According to NerdWallet, equipment financing interest rates range from 4% to 30% APR. Such a large range makes it extremely important to do due diligence on different lenders to make sure you’re getting the best rate possible. Additionally, be sure to understand the “soft costs” covered in your loan. These costs include fees on things like delivery and set up. Some providers will cover these costs in full while others may offer partial coverage or none at all.
Best for: Equipment financing is a great option for businesses purchasing a large amount of machinery or commercial products while opening or reviving their business.
Business Credit Card
Very similar to a personal credit card, a business credit card allows you to charge purchases on a cash advance, and then pay the balance at the end of your statement. Business credit cards allow small business owners to separate their personal and business expenses, and generally have lower maximum borrowing limits compared to lines of credit.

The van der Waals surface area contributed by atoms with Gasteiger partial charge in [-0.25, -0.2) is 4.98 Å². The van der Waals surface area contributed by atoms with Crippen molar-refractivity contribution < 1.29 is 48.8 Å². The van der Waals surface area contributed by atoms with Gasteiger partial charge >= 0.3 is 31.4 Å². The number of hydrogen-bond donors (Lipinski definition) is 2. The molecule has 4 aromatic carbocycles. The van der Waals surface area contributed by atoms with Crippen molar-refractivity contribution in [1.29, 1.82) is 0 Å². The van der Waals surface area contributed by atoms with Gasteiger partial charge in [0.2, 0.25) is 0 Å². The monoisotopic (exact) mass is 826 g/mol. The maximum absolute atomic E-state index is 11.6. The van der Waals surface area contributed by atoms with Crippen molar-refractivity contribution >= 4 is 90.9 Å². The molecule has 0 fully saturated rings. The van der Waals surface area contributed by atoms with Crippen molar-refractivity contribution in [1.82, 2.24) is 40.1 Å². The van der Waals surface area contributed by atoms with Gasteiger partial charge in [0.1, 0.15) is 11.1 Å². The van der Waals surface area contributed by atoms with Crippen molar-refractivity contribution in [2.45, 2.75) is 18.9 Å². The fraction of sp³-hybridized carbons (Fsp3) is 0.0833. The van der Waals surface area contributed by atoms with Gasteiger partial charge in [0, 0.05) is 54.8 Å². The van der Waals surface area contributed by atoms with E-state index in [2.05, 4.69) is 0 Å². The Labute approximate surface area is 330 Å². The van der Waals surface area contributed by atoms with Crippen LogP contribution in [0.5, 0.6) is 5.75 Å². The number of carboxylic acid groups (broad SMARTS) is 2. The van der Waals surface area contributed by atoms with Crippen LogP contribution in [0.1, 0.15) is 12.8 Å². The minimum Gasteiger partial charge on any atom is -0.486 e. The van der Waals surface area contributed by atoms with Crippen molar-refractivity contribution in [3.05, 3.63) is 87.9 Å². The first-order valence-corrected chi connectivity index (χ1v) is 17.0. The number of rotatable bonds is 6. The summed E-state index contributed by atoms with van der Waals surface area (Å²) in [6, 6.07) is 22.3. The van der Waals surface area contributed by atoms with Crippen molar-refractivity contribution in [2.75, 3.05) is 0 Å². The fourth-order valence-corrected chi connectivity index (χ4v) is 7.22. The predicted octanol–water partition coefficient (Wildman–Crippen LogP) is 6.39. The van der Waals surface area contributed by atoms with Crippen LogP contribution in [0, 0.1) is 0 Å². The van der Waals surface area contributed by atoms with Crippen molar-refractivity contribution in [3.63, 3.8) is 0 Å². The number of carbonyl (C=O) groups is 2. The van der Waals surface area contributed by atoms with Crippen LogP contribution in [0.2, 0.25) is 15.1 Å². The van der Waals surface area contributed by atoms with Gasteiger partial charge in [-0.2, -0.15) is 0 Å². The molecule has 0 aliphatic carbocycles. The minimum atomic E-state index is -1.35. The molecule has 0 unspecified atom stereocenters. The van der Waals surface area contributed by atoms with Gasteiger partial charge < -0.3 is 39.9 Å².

Business credit cards generally have lower maximums and higher interest rates than loans and Merchant Cash Advances. According to The Balance, business credit cards have an average interest rate of 17.56%. Like consumer credit cards, most business credit cards offer rewards programs with perks and cash-back bonuses. Additionally, most cards include an annual fee on top of any monthly interest that accrues.
Best for: Business credit cards are best used for day-to-day spending among all types of businesses. Because credit cards have lower maximums compared to business loans, they should not be used on large ticket purchases such as market research, development of a new brand or SKU, or fulfilling a national retailer Purchase Order (PO) for the first time.
While a Merchant Cash Advance may be a good option for some, there are many different financing options available for growing businesses. Reach out to CircleUp Credit Advisors today to learn how we can help fund your consumer business.